Now, I know that most of them are the youngest, but there are a number with the oldest. It's the oldest of the twelve dancing princesses that marries the soldier. In "Fair, Brown, and Trembling," Brown's only place is to make Trembling the third; it's Fair who acts as both the stepmother and the stepsister in this Cinderella-like tale. There's all the tales where the stepchild has a half, not a step, sibling. and there's "The Greek Princess and the Young Gardener" where the hero is indeed the youngest, but when the talking fox asked to have its head cut off, the oldest one steps up to do it for him. . . .
Which is more than most middle sons or daughters do. There's "One-Eye, Two-Eyes, and Three-Eyes", where the middle daughter is the Cinderella figure because she has two eyes, like ordinary people. And then there's a Greek form of the Singing Bone. Yes, the youngest is the admirable one whom the eldest envies and murders, but the singing explicitly proclaims that the middle one is innocent as well as that the eldest is guilty, since they were all hunting a monster boar at the time. By fairy tale standards that is a lot.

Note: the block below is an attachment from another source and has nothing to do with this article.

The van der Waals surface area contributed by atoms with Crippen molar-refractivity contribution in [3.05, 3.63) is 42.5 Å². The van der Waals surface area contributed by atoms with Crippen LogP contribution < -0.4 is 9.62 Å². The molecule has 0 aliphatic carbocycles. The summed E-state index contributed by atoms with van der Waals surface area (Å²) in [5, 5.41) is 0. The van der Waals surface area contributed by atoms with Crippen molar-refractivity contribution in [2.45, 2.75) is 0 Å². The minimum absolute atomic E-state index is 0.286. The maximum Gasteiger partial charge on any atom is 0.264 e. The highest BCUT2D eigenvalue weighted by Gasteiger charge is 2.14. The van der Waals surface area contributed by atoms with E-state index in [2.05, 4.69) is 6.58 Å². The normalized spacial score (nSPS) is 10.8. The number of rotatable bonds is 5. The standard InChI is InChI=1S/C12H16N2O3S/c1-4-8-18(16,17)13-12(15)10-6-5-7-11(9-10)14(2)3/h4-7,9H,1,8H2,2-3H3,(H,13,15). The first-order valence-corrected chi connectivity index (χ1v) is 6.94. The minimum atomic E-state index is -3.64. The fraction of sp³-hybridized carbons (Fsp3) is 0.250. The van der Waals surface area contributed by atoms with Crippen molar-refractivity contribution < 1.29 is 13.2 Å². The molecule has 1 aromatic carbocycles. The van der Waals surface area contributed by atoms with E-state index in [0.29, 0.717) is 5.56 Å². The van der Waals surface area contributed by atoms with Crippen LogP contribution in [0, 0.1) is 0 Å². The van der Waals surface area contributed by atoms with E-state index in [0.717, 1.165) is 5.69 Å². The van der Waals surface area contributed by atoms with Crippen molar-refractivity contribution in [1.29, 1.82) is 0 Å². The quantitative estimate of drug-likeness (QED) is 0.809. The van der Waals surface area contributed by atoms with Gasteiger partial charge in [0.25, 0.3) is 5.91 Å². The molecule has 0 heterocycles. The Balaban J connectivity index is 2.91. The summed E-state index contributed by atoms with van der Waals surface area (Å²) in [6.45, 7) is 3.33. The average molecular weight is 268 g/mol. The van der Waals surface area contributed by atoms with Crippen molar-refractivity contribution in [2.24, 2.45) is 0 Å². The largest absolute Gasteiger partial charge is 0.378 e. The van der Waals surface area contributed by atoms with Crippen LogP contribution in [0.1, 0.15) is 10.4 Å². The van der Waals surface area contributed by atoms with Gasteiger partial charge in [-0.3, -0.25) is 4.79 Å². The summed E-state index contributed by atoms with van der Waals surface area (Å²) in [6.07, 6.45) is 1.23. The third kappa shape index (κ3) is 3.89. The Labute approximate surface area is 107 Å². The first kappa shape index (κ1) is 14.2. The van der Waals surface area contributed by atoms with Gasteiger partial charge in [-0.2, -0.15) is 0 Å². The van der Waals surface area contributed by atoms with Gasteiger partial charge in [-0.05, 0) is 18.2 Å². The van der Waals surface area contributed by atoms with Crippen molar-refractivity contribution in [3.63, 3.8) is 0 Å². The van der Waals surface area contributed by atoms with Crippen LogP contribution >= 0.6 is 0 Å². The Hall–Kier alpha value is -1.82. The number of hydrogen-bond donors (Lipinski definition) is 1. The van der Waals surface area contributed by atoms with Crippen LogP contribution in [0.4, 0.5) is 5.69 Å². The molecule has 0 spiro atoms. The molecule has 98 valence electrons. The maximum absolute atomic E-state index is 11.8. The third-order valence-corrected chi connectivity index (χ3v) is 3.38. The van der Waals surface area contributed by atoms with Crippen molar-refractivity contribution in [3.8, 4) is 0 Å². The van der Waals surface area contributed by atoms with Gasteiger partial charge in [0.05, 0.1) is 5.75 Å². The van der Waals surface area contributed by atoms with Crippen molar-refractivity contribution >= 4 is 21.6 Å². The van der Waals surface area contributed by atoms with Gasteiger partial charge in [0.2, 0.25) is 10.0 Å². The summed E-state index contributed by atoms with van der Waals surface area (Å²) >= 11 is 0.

I think I may have to fudge something together. There's a trope where three princesses are given three fruits. Like the eldest gets a ripe one, the next one just starting to ripen, and the third one that's green. Or the eldest gets an overripe one, the second a ripe one, and the youngest one that starting to ripen. Which is a metaphorical indicator of ages. In the first, the eldest is ready to marry, the middle approaching marriageability, and the youngest far too young. (Naturally, the hero marries the eldest.) In the second, the eldest should have long been married, the second is fully ready for marriage, and even the youngest is just about ready. (In that case, the hero marries the youngest, who gets to pick like her sisters even with the "not quite" element.) Push 'em together so the youngest is not married off, and the middle one could walk off with the hero. . . .